Friday, 30 July 2021 19:00
Estonian Life No. 30 2021 - Laas Leivat
In Russian intelligence parlance the ‘non-recruit’ is known as a ‘confidential contact’ (CC). CCs are collaborators with whom it’s easy for Russian intelligence professionals to develop a useful, confidential relationship.
As a contrast with regular recruits, very seldom are they caught up in a media-energized spy scandal. And it’s most likely that the CC is not in violation of any law of his home country – therefore not worried about arrest and conviction. For CC’s it’s substantially lower risk collaboration than the co-operation offered by a recruit.
The CC is sometimes not aware of the situation into which he has been seduced, often not allowing himself to believe the circumstances in which he was been caught up. And the experienced Russian handler knows the elegance of this achievement.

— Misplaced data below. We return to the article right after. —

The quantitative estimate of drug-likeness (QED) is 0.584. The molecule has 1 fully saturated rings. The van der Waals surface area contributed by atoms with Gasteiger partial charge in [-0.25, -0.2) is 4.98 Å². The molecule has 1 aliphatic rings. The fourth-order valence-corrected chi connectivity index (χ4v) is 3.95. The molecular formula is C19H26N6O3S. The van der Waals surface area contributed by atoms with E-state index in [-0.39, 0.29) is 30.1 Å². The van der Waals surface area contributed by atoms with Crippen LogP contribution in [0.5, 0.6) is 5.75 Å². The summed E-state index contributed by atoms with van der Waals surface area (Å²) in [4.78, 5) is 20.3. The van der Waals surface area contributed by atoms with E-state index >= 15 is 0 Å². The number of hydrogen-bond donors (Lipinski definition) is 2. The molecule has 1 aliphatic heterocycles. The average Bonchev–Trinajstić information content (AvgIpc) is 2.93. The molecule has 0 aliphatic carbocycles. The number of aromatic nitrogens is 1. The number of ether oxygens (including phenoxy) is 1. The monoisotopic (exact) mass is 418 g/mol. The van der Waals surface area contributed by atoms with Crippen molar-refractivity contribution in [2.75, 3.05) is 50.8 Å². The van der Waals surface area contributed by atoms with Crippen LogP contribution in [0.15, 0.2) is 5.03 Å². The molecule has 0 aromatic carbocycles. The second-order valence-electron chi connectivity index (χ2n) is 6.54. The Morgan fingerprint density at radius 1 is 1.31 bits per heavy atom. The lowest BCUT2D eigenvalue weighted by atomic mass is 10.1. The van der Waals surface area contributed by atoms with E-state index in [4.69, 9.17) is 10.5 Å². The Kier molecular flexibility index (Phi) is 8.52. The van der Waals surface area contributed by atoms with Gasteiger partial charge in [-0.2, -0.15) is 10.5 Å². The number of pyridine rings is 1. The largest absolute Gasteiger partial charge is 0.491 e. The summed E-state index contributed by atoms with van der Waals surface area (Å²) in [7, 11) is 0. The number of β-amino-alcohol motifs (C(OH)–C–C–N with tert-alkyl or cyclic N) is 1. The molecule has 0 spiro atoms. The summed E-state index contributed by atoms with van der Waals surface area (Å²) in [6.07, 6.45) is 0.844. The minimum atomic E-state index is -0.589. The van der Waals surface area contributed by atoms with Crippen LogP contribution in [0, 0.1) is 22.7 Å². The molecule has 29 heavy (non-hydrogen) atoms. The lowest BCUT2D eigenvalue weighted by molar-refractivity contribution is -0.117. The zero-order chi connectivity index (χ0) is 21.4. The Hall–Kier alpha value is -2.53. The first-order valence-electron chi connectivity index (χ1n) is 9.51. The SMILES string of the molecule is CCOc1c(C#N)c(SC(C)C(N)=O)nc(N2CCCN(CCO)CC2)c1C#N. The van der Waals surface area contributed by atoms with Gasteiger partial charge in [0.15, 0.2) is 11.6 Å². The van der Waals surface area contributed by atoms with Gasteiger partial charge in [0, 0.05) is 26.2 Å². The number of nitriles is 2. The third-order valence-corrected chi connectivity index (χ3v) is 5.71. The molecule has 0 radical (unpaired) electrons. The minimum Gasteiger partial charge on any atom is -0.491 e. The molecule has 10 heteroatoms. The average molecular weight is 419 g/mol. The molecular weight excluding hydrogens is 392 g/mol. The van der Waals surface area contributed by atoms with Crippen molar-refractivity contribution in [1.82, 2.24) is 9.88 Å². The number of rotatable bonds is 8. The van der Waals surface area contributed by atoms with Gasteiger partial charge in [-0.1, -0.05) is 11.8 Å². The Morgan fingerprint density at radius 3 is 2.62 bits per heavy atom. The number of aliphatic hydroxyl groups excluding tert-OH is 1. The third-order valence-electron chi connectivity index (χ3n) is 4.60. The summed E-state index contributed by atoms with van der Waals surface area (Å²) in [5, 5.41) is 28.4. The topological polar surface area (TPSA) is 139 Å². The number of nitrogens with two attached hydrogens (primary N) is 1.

Developing confidential contacts has not been left to any spontaneity or innate adaptability of Russian intelligence officers. In 1977 the KGB published a limited 220 copies of a training manual devoted to CCs. It detailed the processing, targeting and handling of them, and how they are a separate category of collaborators from regular agents.
They don’t need clandestine safeguards to pass on material to their Russian contacts and the material they supply is usually not rated as classified. In fact they are engaged with their handlers in the open, going about their daily routine. There’s nothing odd about a journalist or politician having lunch with the cultural attaché of the Russian embassy.
Favourite CC targets for Russian intelligence are businessmen, scientists, engineers, IT specialists, politicians, diplomats and of course, journalists. Consider the background of A.N., columnist for a major Canadian newspaper chain and veteran member of the Parliamentary Press Gallery in Ottawa. His stature as a political pundit makes him a favourite conversation partner by both the elected and non-elected cognizanti of Ottawa society.
As a recognized opinion maker he is a regular invitee to the numerous soirées in Ottawa. At these gatherings he has often chatted with a Russian diplomat, ostensibly a cultural attaché, Z.V., but in reality a military intelligence officer of the SVR, the Russian Foreign Intelligence Service.
(Read more: Estonian Life No. 30 2021 paber- and PDF/digi